The menu is simple and small (it’s Tucson, after all) but will surprise and delight you with a fun fusion, like Southwestern Shrimp Pho Soup with Cornmeal Dumplings. It also featured an impressive playlist.

Boca Tacos

Welcome to a Tucson institution. Known for serving up an insane number of salsas, each more inventive than the next, along with proven street tacos, Boca Tacos is a favorite with locals and visitors alike. Located on the popular “Fourth” (or 4th Avenue), Boca was founded by chef Maria Mazon. Born in Tucson but raised in Sonora, Mexico, Mazon claims to follow her heart with a “best of both worlds approach” to her common American and Mexican heritage. It’s easy to see and taste his passion not only for salsas, but also for imaginative tequila concoctions. And it’s not just the locals who love Chef Mazon’s cuisine – she was a finalist on Top Chef: Portland.

With a few unconventional (if not slightly heretical) food choices, 24 varieties of tacos, and a dog-friendly patio, it’s easy to get excited about Boca Tacos.

Coffee Mug

Cup Cafe is downtown Tucson’s premier choice for indoor and outdoor decks alongside an intimate live performance stage if you’re looking for upscale entertainment and comfort food. Located inside the historic Hotel Congress, this hip American cafe serves up-to-date classics, creative sandwiches and old-fashioned desserts made daily on site.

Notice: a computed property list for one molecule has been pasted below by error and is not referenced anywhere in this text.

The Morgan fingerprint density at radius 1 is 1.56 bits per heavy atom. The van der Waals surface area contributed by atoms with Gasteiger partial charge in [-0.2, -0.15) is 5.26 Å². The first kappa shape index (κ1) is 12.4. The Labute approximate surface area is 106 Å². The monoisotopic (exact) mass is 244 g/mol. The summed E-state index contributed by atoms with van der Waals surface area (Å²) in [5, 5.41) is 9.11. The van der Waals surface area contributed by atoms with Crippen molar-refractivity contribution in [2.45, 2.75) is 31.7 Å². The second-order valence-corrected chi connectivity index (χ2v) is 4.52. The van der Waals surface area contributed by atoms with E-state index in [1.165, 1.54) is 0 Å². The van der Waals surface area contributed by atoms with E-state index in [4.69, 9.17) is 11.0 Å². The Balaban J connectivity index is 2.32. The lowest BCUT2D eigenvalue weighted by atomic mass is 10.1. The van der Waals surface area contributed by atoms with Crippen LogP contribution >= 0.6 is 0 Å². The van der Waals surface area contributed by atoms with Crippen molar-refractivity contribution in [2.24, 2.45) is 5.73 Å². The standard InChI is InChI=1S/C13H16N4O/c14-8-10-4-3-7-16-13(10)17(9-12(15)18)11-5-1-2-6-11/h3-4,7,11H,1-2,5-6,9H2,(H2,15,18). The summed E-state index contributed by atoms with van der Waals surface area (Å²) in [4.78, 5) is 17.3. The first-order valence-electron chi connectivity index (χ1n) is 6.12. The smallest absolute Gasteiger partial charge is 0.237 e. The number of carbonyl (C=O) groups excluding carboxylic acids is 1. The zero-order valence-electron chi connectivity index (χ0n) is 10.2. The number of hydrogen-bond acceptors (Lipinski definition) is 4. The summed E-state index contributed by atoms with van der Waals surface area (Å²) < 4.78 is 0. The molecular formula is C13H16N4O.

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The Cup Café serves revisited classics such as lamb with mint demi-glace and cashew polenta. © Blake Snow

Recipient of numerous “Best of Tucson” awards, Cup Cafe is also a great place to people-watch and soak up the ambiance of downtown Tucson. Even on a recent Monday evening, the atmosphere was full of energy.

Vivace Restaurant

By critical consensus, this award-winning restaurant is the top rated restaurant in all of Tucson. It has nothing to do with Sonoran cuisine, although Strongly shares his affinity for simple ingredients. In this case, the cuisine is from northern Italy and the dining room is arguably the most picturesque in town.

Located in the foothills of the Catalina Mountains, Vivace delights diners with perfectly prepared meals with gorgeous views with epic sunsets and saguaro cacti in the distance. With a staff that is both welcoming and attentive, this expensive little gem is popular for special occasions and romantic birthdays.

Honorable mentions

If time and stomach allow, the following are also highly recommended, whether for dinner or a quick lunch:

● The Grill at Hacienda Del Sol. Like Vivace, this restaurant offers hefty prices that match the romantic views, all paired with traditional American cuisine.

● Barrio Charro. This is what happens when a famous local baker goes into business with a renowned local chef. Their signature is the “tortamano” sandwiches, but they also make avocado toast and chili con carne.

● Kitchen Seis. Drawing inspiration from Mexico’s six culinary regions, this is a showcase of Mexican street food served hot on the griddle, accompanied by homemade tortillas and fire-roasted salsas.